There was a castle for little plastic people and horses that Gabriella hardly ever played with. But now it was a magical home for the little fairy. There was a plastic construction set that created another playground. The laughter and giggles of the child and the fairy was like music. Even at the fairy’s nap time, the two were inseparable. Abagael’s little bed was put on the pillow of the couch and both girls dozed off for a while.

Then everyone ate dinner together. Abagael’s little table and chair was placed next to Gabriella’s plate.

Too soon it was time for Gabriella’s mother to pick her up. They discussed what Gabriella could and shouldn’t tell her mother and the human girl and the fairy said a fond good bye with a promise to play together every time the girl’s mother would let her come over…maybe even every day!!!

Chapter 9

It might have looked strange to the neighbors, to see the human girl playing about in the garden, talking to someone unseen. Most of The Grandmother’s neighbors were at work during the day so it was safe for the two friends to play outside and still keep the secret. Abagael already knew so much more about the flowers and insects than Gabriella did, but soon the human girl had learned whatever Abagael could teach her. In return, they would sit in The Grandmother’s swing and Gabriella taught Abagael reading.

“No other fairies can read!” giggled the little fairy! She was delighted at knowing something special. Soon she was counting, coloring, and singing little human songs. In turn Abagael taught Gabriella to trill like the fairies, make whistle sounds like the birds, and tiny sounds of the insects that The Grandmother had never heard before.

But the days were passing quickly. In only 3 more days the moon would once again be in its full phase. “We need to talk about Abagael going home” The Grandmother announced one day.

“No!’ cried Gabriella! “She can’t go! She is my friend! Who will I play with?”

“Now, Gabriella. Fairyland is Abagael’s home. How would you feel away from all of your family and friends in a strange place?”

Gabriella looked sad and Abagael tried to cheer her up with trills and bird sounds. It was obvious, though, that the fairy was glad to be going back to her home, but at the same time, sad to be leaving this place. The Grandmother was already feeling very lonely.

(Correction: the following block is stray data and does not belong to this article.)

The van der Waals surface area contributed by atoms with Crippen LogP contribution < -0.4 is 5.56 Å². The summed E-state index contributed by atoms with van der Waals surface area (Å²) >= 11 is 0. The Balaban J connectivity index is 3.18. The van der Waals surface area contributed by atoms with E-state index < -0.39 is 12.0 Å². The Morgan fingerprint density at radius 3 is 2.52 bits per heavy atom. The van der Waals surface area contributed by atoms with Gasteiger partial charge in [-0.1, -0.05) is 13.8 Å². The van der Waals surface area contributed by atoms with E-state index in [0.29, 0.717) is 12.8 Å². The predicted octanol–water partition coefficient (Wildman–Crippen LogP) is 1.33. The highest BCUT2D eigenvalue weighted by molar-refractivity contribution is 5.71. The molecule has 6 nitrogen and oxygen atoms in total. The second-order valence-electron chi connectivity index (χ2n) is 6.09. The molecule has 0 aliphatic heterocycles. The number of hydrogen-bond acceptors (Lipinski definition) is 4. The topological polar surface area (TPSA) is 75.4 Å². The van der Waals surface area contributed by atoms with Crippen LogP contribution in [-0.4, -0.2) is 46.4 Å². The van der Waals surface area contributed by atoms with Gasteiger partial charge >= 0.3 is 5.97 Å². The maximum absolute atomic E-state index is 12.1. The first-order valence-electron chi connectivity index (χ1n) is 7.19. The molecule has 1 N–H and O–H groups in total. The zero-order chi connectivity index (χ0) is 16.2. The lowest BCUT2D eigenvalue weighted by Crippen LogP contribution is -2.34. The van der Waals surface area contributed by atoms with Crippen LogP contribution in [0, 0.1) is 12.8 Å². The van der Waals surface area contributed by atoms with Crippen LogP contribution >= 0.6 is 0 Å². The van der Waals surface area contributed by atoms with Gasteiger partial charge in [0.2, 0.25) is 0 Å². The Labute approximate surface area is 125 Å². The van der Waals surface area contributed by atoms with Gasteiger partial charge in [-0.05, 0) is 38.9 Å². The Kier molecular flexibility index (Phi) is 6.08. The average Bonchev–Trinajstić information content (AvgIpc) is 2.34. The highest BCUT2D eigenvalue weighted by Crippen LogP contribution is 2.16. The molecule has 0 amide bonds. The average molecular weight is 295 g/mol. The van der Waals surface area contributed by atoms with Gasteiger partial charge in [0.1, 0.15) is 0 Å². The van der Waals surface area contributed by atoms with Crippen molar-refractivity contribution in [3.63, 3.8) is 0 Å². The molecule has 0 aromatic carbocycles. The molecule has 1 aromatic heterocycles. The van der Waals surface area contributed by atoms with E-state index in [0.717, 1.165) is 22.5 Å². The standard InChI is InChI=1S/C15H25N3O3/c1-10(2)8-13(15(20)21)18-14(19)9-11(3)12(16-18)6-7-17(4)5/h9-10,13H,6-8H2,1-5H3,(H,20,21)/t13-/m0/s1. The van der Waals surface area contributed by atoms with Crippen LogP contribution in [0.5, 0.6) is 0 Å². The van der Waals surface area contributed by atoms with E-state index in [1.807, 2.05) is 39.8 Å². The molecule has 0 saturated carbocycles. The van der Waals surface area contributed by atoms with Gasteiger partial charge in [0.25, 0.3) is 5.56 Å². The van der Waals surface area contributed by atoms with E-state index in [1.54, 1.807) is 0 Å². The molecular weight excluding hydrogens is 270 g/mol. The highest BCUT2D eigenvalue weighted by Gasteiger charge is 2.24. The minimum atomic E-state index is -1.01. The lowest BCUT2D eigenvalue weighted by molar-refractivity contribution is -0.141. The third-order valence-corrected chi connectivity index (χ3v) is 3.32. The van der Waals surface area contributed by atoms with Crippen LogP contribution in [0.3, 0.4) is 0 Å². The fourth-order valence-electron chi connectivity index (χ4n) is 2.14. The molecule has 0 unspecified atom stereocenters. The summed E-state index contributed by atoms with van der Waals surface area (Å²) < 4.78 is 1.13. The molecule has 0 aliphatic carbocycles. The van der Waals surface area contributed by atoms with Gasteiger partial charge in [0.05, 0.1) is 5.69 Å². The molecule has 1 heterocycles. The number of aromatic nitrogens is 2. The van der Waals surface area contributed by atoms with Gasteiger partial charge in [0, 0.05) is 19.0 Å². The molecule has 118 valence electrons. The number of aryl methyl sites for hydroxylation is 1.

“Abagael, could you return to us any time you want?” she asked.

“I think all I would have to do is stay on a flower when everyone else goes back to fairyland at dawn after a full moon,” she answered.

“Would you ever want to come back to us?” The Grandmother asked while Gabriella looked on hopefully.

“Yes!” the wee fairy answered. “I would like to do that if you want me.”

Gabriella gently picked up the little fairy and gave her a tiny, soft kiss. Then they went off to play for one of the very last times.

Chapter 10

Two nights later, Gabriella’s mother gave her permission to spend the night at Grandmother’s. “Curious!” Gabriella’s mother said to father that night. “Gabriella has spent almost the whole month of June at her grandmother’s house. Oh, well, I guess she has playmates there.” She shrugged.

The Grandmother made special pollen pancakes with honey syrup for the little fairy that evening. Gabriella had almost the same thing, just regular pancakes and honey from the store. They drank nectar and juice. The grandmother then brought out a little surprise cake decorated with flowers made from a paste of honey and pollen softened with a bit of nectar. Gabriella enjoyed the cake and Abagael was delighted with the frosting flowers. “Now, THERE’S a craft I can’t share with my crafter friends.” The Grandmother laughed.

Late, well past the human girl’s bedtime, the three tiptoed out to the garden. Abagael returned to the Zinnia bed and perched on a flower. Gabriella and her grandmother sat on the porch and waited. Soon a full moon was bathing the garden in soft moonlight. If you knew they were there you could JUST see the fairies as they appeared for their dance. Abagael was easy to spot in her little yellow dress The Grandmother had made especially for this night.

The other fairies danced around their companion in delight as soon as they saw her. The story of Gabriella and her grandmother was told over and over again as the fairies glanced to the porch in amazement. They danced closer to the porch then most had ever been to humans, but still, when the first light of dawn appeared, all the fairies, even Abagael, were gone and the garden was still again.

Sadly, Gabriella and her grandmother went back into the house, yawned together, and headed to their beds. “Wait a minute, Gammy,” the girl yawned. “I have to do something first”. Then the girl went to the calendar on the refrigerator, located the next full moon and circled it in red crayon.